Dating can be fun, involves making life-changing decisions that will stick with you forever, or that will at least be very costly to sever.
For this reason people usually think long and hard before choosing a life partner, taking into account different factors such as looks, religious beliefs and financial standing.
Such too is the seriousness with which Zimbabwe, and Africa at large, should consider the overtures of richer nations wanting to do business with us.
Two major world powers have been at the forefront of wooing African countries to do business.
China has a history of assisting African nations which predates the independence of many of these countries from colonial rule.
The Asian super power funded and trained freedom fighters that fought against foreign domination. The US also has a long running relationship with most African countries, providing aid in areas such as education, food security and health.
African leaders have recently become dissatisfied with both models of assistance and are clamouring for investments instead of paternalistic assistance.
Although many business relationships do exist already, they have mostly been limited to extractive industries like oil and mining. Many view Chinese and American business interests in Africa as motivated by the need for cheap raw materials to feed their resource-thirsty industrialised economies.
In a bid to sway this negative opinion of their involvement in Africa, both China and the US have been falling over themselves, trying to outdo each other in endearing themselves to Africa.
On the other hand, Africa and Zimbabwe, which desperately need all the investment that can come their way, have been torn between the two suitors.
Decisions that are made now on who Africa chooses to partner with will likely have a long-standing impact.
General perception has created stereotypes of the two. China is seen as a resource-hungry dragon that will suck out all the minerals it can get with little regard for the environment but without interfering in politics.
The US on the other hand is perceived as equally hungry for raw materials but with a tendency to push its domestic political agenda under the guise of promoting democracy.
Like all stereotypes, these two views are likely to have inaccuracies and exaggerations in them but with more than a bit of truth.
Earlier this week US President Barack Obama hosted leaders of 50 African states. Not all leaders from the continent were invited.
Only those that are in good standing with the US and the African Union (AU) were welcomed to the three-day event called the US-Africa Leaders’ Summit.
Due to travel sanctions imposed on President Robert Mugabe, Zimbabwe was one of the countries not invited. While many viewed this as a missed opportunity for Zimbabwe, government officials have described it as a “non-issue”, dismissing the summit as a desperate ploy by the US to outdo China’s growing influence.
Zimbabwe’s choice then is made! China is the preferred suitor between the two. But is this the right choice?
It should be clear by now that there are no benevolent do-gooders out there who are just waiting to generously assist poor African countries needing a hand.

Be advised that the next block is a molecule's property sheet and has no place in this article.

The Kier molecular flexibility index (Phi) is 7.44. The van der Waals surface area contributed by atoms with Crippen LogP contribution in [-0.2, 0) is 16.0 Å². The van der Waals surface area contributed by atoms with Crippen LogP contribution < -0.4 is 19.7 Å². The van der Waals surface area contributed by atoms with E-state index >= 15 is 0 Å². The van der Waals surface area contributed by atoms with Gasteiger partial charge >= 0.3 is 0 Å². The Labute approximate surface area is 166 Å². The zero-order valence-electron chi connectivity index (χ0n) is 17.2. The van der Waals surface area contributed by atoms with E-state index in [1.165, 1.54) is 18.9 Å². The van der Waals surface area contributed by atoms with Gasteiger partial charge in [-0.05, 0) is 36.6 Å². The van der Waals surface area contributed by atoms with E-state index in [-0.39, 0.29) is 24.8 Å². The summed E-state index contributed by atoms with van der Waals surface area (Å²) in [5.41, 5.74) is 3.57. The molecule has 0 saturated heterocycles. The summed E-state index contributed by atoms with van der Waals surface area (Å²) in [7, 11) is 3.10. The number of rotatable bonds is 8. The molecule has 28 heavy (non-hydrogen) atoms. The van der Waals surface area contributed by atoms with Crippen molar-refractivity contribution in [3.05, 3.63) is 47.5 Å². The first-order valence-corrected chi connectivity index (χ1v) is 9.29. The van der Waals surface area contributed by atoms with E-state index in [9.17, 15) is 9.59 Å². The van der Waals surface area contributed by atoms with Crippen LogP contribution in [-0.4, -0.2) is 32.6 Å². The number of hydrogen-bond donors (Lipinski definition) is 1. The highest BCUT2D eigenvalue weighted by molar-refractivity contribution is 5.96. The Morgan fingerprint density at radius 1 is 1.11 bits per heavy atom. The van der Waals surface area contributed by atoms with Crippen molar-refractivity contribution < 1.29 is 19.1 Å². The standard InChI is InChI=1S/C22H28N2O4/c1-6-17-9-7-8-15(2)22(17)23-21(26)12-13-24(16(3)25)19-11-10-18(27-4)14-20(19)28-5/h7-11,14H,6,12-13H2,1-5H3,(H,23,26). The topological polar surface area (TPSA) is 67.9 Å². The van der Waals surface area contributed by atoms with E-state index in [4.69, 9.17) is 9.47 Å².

It is primarily a business of self-interest. Indeed, when China was asked to provide funding for the “ZimAsset” economic blueprint, they retorted that they wanted “bankable projects” not a mere economic blueprint.
Although political ideologies may be put at the fore, it all boils down to the money. Zimbabwe must therefore be realistic about what exactly the country has to offer, businesswise, to China.
For the most part it is raw minerals. Platinum, nickel, chrome and other minerals are what the Chinese are seriously interested in. Until we have more than that to offer, that is all they will ever want. On the side-lines of the pursuit of these minerals there may be cultural exchanges, political fraternising and such other interactions.
But the truth remains that China, like any suitor, will engage in whatever mating dance is necessary but is ultimately interested in consummating its economic interests.
What Zimbabwe should be chasing is to take advantage of the situation, using whatever leverage we have to push for long lasting benefits. One area where we could do more is technological exchange. This would allow us to build our own capacity to value-add minerals and increase the benefits from their sale.
Assuming that China, or any other country will do it for us is dangerously naive. Likewise, shunning the US completely is likely to cost us dearly.
Instead we should perhaps give both countries a chance to work with us. Whichever country invests more in transferring technology to Zimbabwe gets the deal. But we should not aim to grant a monopoly to just one super power. That is the way to subservience. Beneficiation should allow us to choose the most appropriate partner.
Many pledges were made at the US-Africa Leader’s Summit, with a value of hundreds of billions of dollars. Past experience suggests that many of these will not come to fruition. The few that will be implemented will as always come with strings attached, financial and political.
Even the African leaders that are in good standing with the US should also be wary. The economic reality is that for the US and China, Africa is a big pool of resources and a small market for finished goods. As the gatekeepers to this pool, we should stretch our bargaining power to the limit for the benefit of this and future generations.